By David Fernandes / October 29th, 2016
|Title||Yakuza: Dead Souls
|Release Date||March 13, 2012|
|Age Rating||M – Mature|
Ah, zombie games. Whether back in 2011 or up to today, they became such a dime a dozen affair that it felt the genre was more than played out for its own good. So when it came time to announce the latest Ryu ga Gotoku game in 2010 and it was shown off at that year’s Tokyo Game Show, I was left speechless by it being a shooter spin-off title dealing with zombies. However, I gave the game the benefit of the doubt as the team has always made such captivating titles, with each game in the franchise having its own unique and memorable experience from start to finish. What made the game even more interesting is the subtitle “Of the End” in Japan, as it meant more than zombies but an end of an era to the devs, as this would be the last game to use the Ryu ga Gotoku 4 engine, and how do they cap that off? By having the rendered set piece Kamurocho be torn apart in this engine; in other words literally tearing down the engine for a new one that would later be used for Ryu ga Gotoku 5. It would also serve as a blueprint for another game they were developing side by side with Yakuza 5; Binary Domain. With so much on their plate and the stakes high, how does it ultimately fare?
The game starts out with the typical zombie outbreak as Akiyama, trying to skip out on work, gets caught by his assistant Hana. Before they can head to the office, an unknown assailant attacks a local Yakuza branch office nearby and all hell breaks loose. Kiryu gets dragged into it when he gets a phone call with a man stating he knows of his background and has kidnapped Haruka, so of course he goes to save her and the city. Majima is watching zombie flicks in the Millennium Tower only to get attacked by real zombies and he relishes the idea of fighting a whole horde of them. Goda, who was kicked out of the Omi Alliance and found work in the city, gets an offer by an old comrade, Nikaido, only to brush it off. Seeing what becomes of the city and knowing who did it and why, he too fights the zombie horde as he feels its his job to clean up his friend’s mistake.
Yakuza: Dead Souls is similar in its narrative structure to Yakuza 4. There are four characters with their different perspectives playing out in each chapter and switching out to a new one when it ends. However, Dead Souls does something no entry has done before with mixing of genres like sci-fi, horror and crime drama with the usual Yakuza template and it’s quite intriguing. Being that this is a spin-off title and an alternative timeline, the devs decided to have the events of Yakuza 2 end differently with Goda surviving the last battle with Kiryu and only losing an arm; which he had installed a makeshift Gatling gun in its place and it’s as crazy as it sounds.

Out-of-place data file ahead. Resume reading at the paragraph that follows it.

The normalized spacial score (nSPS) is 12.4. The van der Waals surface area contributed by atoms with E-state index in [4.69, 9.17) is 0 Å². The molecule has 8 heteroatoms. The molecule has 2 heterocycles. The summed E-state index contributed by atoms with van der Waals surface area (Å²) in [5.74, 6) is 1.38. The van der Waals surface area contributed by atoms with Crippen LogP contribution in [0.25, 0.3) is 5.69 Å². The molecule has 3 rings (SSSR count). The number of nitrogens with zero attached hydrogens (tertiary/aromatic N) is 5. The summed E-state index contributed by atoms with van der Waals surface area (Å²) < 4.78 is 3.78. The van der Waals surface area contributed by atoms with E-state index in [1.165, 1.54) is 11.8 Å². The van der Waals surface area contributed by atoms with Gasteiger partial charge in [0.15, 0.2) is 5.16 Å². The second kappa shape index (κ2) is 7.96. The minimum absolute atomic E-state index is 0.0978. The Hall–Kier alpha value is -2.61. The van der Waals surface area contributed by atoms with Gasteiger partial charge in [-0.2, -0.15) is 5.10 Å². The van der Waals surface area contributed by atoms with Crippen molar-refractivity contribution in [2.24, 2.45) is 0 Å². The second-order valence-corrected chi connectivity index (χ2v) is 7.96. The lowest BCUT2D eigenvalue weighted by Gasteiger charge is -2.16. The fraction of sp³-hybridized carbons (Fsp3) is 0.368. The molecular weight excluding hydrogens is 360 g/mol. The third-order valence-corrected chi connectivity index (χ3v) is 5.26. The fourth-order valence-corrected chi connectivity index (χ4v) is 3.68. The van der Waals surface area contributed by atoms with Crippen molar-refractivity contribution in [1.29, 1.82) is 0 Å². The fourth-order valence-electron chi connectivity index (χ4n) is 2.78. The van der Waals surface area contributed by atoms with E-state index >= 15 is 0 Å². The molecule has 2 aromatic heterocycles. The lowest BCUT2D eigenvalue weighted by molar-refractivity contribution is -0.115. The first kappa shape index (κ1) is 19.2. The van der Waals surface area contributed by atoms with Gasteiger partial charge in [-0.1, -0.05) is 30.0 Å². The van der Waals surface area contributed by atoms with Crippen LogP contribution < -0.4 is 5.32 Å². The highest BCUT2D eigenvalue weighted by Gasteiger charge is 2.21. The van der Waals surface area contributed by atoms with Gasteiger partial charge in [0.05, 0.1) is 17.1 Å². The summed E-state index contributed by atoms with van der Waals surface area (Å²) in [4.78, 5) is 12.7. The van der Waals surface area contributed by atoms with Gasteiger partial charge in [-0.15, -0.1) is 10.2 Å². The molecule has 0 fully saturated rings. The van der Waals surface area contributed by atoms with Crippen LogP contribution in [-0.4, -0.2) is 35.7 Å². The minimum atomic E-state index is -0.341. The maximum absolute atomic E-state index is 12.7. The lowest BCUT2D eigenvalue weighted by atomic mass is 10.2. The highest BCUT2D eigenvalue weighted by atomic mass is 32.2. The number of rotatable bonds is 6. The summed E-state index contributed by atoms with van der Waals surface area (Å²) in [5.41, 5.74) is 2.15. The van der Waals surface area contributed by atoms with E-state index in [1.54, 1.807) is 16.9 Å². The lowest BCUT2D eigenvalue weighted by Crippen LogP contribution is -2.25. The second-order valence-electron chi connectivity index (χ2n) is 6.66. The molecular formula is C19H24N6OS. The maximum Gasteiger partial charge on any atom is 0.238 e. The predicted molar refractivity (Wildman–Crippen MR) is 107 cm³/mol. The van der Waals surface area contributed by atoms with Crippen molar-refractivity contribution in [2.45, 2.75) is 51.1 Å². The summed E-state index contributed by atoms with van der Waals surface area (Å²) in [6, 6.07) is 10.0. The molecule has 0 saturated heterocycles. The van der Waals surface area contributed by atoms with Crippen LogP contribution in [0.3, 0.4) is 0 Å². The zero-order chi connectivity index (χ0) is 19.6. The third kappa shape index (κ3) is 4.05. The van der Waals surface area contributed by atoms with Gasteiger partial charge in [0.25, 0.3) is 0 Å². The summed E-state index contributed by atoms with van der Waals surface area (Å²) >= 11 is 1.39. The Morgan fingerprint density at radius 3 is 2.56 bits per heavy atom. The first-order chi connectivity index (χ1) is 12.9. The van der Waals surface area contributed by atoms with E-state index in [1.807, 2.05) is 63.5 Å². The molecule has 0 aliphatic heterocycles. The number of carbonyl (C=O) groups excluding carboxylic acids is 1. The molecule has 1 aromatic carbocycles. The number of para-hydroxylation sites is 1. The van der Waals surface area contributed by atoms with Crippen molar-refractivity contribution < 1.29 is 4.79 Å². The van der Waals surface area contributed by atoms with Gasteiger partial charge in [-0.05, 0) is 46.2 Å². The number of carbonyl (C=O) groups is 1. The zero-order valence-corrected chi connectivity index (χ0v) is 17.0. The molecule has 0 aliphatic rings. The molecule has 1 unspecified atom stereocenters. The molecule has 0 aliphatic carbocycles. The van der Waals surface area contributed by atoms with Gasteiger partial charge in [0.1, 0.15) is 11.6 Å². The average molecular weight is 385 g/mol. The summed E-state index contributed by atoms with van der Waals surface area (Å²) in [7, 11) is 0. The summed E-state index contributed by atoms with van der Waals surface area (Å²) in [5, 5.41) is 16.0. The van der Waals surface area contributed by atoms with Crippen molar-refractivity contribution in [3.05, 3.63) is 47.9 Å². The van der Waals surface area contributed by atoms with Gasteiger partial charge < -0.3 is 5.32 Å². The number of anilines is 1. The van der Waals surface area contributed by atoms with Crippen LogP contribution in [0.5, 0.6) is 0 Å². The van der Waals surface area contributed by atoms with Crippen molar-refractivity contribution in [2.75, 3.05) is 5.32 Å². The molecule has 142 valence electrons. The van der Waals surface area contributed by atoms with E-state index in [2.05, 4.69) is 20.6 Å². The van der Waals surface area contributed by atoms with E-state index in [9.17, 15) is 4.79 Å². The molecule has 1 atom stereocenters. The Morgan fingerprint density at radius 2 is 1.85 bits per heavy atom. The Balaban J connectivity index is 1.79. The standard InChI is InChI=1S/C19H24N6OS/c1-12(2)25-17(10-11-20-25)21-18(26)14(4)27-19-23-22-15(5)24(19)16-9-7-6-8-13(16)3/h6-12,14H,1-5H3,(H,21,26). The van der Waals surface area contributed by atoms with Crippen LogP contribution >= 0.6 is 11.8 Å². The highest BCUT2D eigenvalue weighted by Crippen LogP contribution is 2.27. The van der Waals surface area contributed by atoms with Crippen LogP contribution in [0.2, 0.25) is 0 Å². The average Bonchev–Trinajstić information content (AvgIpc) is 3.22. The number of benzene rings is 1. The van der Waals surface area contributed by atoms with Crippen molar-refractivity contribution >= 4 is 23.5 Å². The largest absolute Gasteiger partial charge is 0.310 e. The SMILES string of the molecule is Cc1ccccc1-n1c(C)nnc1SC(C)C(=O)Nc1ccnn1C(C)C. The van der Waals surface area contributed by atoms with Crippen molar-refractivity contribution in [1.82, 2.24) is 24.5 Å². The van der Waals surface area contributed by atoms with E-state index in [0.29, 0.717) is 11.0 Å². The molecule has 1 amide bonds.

From what you see above, you can pretty much gather that Kiryu and Goda are the ones who have the full stake in this, as Akiyama and Majima just kinda help along the way in their own paths. Not to say their chapters were uneventful. They were just as impactful as the other two thanks largely to their substories, which also take in the zombie theme this time around. With the writers going all out with poking fun at the zombie cliches, some with an emotional gut punch, to others making it seem like it was just another crazy day in Kamurocho, it was a crazy ride. Essentially, this story is Yakuza being Yakuza despite the new themes, and I love it for it. Goda is my favorite main antagonist in the series. So, it was odd to see him act out of character and loosen up and be a good individual, but being this is a spin off and all, I didn’t mind it in the end and it was just great to see him again. Kiryu and Akiyama are just as fun and heartfelt as always even with everything going on. Majima is the highlight of the game as this is his first true playable debut and they nailed it — a loose canon with loose morals, capturing him perfectly as he was since the first game.
While I will sound like a broken record for stating this, another aspect that I like and similar to Kenzan is how consistent the plot is. It doesn’t go out of its way to try and be some epic tale with a giant cast that lacks development and a multitude of twists and turns with diminishing returns. This is a problem which I feel every mainline game after Yakuza 2 suffers from. My only real complaint with Dead Souls would be that the four never become a full team to fight off zombies, not only in gameplay but not even in a single cutscene. Because of that, their intertwining stories lack the cohesion that game’s opening suggested they would have. Especially considering that putting Majima and Goda in the game was pure fan service. So, its a real shame they didn’t go all the way.
One of the things that seem to hurt the game was the fundamental misunderstanding that this game is a third-person shooter. On the surface it may not look like that but in all honesty, its really just a shooter. Taking the structure of the simplified melee and gun weapons and expanding on this, especially the latter, and this is what the game really is. Don’t expect anything else as you will most likely leave disappointed as this was most likely a deliberate design choice to keep Yakuza its own beast and to have it stand out in the crowd. For what it’s worth, however, it works but is a bit underwhelming. First of all, to make things more comfortable I recommend switching to the second control layout as the first has the button layout being a bit cumbersome and awkward. As a shooter, you are able to run and gun in any direction with blind fire, lock-on to enemies and strafe, and the ability to stop and aim which has you zoom up with a reticle to get more precision for those sweet head shots. This is very helpful against the more dangerous biomodified monstrosities among the zombies.